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Water release resumes after partial power outage at Fukushima plant

Fukushima operator reports leak, says no contamination detected
Source: Video Screenshot

The release of treated wastewater into the ocean from Japan’s wrecked Fukushima nuclear plant resumed Wednesday after being suspended as a partial power outage affected the site, operator TEPCO said.

The Tokyo Electric Power Company (TEPCO) said in a statement that the water release restarted at 5:16 pm “with no abnormalities detected”, after an hours-long halt.

In 2011, the Fukushima-Daiichi plant on Japan’s northeastern coast went into meltdown after a huge earthquake and tsunami that killed 18,000 people. It was one of the worst nuclear disasters in history.

“At around 10:43 am (0143 GMT), electricity source line A stopped,” Wednesday’s TEPCO statement initially said without giving details.

The release of water treated through a filtration process called ALPS also stopped at the same time, it said.

The firm said the system to cool reactors remained operational and “no meaningful change” had been detected at plant facilities that monitor radioactivity.

TEPCO added that a worker had been injured during an excavation operation.

An inspection later found the worker was near an electric circuit when the incident occurred.

“Therefore, it is assumed that the worker damaged the cable during excavation work,” the company said in a statement.

Earlier, a TEPCO spokesman told AFP that “there seems to be a link between this electricity loss and suspension of the ALPS operation.”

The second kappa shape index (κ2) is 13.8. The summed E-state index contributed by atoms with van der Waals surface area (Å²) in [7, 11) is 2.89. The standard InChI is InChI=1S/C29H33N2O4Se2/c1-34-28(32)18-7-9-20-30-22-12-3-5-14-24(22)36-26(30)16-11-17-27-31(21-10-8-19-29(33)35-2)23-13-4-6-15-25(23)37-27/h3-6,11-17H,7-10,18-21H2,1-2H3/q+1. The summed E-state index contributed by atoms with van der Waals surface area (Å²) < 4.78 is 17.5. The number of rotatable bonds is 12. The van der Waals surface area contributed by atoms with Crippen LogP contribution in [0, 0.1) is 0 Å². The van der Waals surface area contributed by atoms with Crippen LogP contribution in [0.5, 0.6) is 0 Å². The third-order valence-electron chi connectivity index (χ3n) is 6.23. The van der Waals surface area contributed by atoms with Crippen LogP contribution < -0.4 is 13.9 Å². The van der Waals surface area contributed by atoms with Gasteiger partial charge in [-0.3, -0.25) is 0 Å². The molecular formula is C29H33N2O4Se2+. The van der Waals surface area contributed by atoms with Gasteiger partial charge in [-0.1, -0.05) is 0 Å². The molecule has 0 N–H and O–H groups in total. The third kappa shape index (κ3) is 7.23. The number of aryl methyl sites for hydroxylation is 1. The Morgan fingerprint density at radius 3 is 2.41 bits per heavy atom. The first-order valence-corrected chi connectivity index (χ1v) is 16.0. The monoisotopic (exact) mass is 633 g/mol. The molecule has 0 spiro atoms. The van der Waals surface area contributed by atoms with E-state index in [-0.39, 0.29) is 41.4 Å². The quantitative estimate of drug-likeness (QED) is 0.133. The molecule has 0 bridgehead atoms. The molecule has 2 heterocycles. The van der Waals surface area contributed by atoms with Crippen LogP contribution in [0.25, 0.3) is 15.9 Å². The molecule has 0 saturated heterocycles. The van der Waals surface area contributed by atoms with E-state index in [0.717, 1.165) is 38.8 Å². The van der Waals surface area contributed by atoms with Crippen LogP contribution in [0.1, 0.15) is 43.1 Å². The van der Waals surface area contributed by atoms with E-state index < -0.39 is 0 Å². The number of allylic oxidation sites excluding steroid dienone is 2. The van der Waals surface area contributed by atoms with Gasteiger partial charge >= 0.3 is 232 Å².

“We are trying to figure out” a potential link between the injury and the electricity loss, he said.

The worker was conscious and not contaminated, but was seen by an on-site doctor and an ambulance was called.

Last year, Japan began releasing treated wastewater from the plant into the Pacific Ocean.

The facility was running out of space to build more water tanks, and TEPCO needed to clear the area for the much more hazardous task of removing radioactive fuel and rubble from three stricken reactors.

Japan argues that the water being released gradually over decades is harmless and heavily diluted with seawater.

The International Atomic Energy Agency (IAEA) and many leading economies have endorsed the release.

But China, later joined by Russia, banned all Japanese seafood imports, saying that Japan was polluting the environment.

IAEA officials and international experts are currently in Japan to review the water release.

Their mission to review “the safety and regulatory aspects of the discharge” is scheduled for April 23-26.

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AFP

Agence France-Presse (AFP) is a French international news agency headquartered in Paris, France. Founded in 1835 as Havas, it is the world's oldest news agency.







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